No other disease has been responsible for so much social upheaval, ranging from a crusade, to the discovery that the medical profession is seldom as competent as it claims

Since this article is to be published after the dreaded date 1 January , it is just possible no one may ever read it. If the most pessimistic millennium doom-mongers are correct, by the time this issue of HSJ should have hit its eager readers desks there may be no desks on which to drop it - fleets of aeroplanes having fallen from the skies destroying much of the NHS estate.

On the other hand, things may not be quite so bad. As an optimist I'm betting on the millennium bug amounting to nothing more than the electronic equivalent of a runny nose compared to the worst-case scenario of it being the digital version of cholera.

Millennium fever has, however , produced not only its doom-laden hallucinations but a rash of millennium awards: sports personality of the millennium, songwriter of the millennium and best film of the millennium. I'm prompted to ask what sickness causing agent should win the award for bug of the millennium?

Nominations aren't difficult to find, although the popularity of most diseases has waxed and waned over the centuries. Leprosy , extremely popular until the 14th century, rarely features in todays bar-room debates. On the other hand, AIDS - despite being a Johnny-come-lately among the truly great sicknesses - must be a strong contender for the Third Horseman trophy .

Typhoids 19th century British debut included such unforgettable highlights as the death of Prince Albert and Queen Victoria's record breaking period of mourning. But typhoid, like malaria and yellow fever, is now largely confined to faraway places of which we know little and is consequently unlikely to receive many votes.

Syphilis, too, which would once have been a strong contender , has fallen far down the charts. The French disease , which made its European debut in 1492 as America s first export, did, however, cause medical mayhem for over 400 years before the discovery of Salvarsan - the original magic bullet - by Paul Ehrlich in 1909. Yet even today , who can ever forget Christopher Columbus's tragic remark in his otherwise triumphant return to Spain: T engo una erupci n horrible y dolorosa en mi pene, doctor - There's something wrong with my thingy, doctor.

There is of course more than one kind of pox. Smallpox, despite its self effacing name, enjoyed enormous success for many centuries until its virtual demise at the millenniums end; it now survives only in much reduced circumstances sealed in laboratories in the US and Russia.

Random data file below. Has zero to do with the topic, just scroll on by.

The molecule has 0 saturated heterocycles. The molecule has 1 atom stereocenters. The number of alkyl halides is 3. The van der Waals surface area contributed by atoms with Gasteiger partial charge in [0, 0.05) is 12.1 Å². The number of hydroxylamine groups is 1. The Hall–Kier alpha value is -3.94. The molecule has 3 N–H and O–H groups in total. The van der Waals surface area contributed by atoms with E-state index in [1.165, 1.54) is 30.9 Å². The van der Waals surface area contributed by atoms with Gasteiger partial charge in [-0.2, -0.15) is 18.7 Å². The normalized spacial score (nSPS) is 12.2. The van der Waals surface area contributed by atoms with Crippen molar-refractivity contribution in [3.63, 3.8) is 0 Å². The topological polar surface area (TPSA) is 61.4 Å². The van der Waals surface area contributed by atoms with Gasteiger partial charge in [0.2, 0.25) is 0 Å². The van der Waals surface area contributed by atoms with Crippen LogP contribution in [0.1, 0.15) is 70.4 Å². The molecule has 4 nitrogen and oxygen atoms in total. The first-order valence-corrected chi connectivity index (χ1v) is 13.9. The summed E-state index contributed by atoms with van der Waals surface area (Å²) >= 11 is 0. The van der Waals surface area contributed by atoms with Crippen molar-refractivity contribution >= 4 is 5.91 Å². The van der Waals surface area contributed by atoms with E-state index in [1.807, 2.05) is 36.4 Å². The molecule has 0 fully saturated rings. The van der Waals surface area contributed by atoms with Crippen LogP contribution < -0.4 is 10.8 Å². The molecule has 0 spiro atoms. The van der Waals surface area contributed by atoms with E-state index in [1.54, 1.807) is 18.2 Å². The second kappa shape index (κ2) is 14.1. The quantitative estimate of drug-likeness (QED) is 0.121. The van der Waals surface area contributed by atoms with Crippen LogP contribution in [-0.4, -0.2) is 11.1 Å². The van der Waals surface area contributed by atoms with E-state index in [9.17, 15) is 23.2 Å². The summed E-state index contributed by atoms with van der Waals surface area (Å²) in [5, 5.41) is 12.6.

Smallpox must be a front-runner for an award: if America gave Europe syphilis, Europeans repaid the debt in spades. It was not the conquistadors who conquered the Americas but their diseases: Cortez managed to inadvertently kill 3.5 million Aztecs with smallpox - within 10 years, more than 90 per cent of the population of central America had been wiped out. Smallpox really is a major league disease.

Perhaps one important test of a major disease is the degree of kudos gained by the doctor or scientist who finds the cure - or at least is first to register their claim. Maybe the status of smallpox can be gauged by the number claiming to have invented vaccination: Fewster in 1765, Bose in 1769, Jesty in 1774, Nashe in 1781, Platt and Jensen in 1791. But it was Edward Jenner who took pus from cowpox-infected milk maid Sarah Nelmes and scratched it onto the arm of eight-year old James Phipps in 1796, whose reputation survives. Perhaps someone will nominate Jenner as physician of the millennium.

Quite what criteria should be used for nominating the bug of the millennium is arguable. The familiar - such as the common cold - might rate a place simply for being ubiquitous, as might influenza, which deserves special mention for having killed off 25 million in 1918 alone - far more than did the First World War. But surely to rank as the true sovereign among diseases, more important criteria should be met: the disease should be spectacularly virulent, it should have been around for a long time, it should still be with us and it should have had a deep sociological impact.

Using these criteria, many diseases fail to make the grade: leprosy is among the most difficult diseases to catch, to all intents and purposes smallpox is extinct, AIDS has barely existed for half a century and the common cold - while sustaining the paper tissue industry - can hardly be described as earthshaking. Only one disease is truly worthy of the ultimate accolade - the plague.

The plague has certainly been wonderfully virulent: during the Black Death in the 14th century it killed 75 million people in Eurasia, a third of the population. And it has been around for a long time: the plague can even claim to have been the most devastating disease in two millennia, having wiped out perhaps 100 million people 800 years earlier in 542 AD.

Even today we cannot be complacent: the last outbreak in the UK was as recent as 1910, and according to the World Health Organisation, between 1965-70 there were 175,000 cases of plague in Vietnam, and there continue to be on average 1,000 cases each year worldwide. The US alone had at least eight minor epidemics between 1900 and 1950, and reservoirs of the disease remain in Africa, Australia, Asia and the Americas.

No other disease has been responsible for so much social upheaval, ranging from a crusade, pogroms against Jews, the redistribution of wealth, heresy and religious reform, the breakdown of the feudal system, the cessation of at least one war and the important discovery by both patients and doctors that the medical profession is seldom as competent as it claims to be.

So, unless anyone can convince me otherwise, I'm definitely giving the plague bacillus Yersinia Pestis my vote for the title Bug of the Millennium.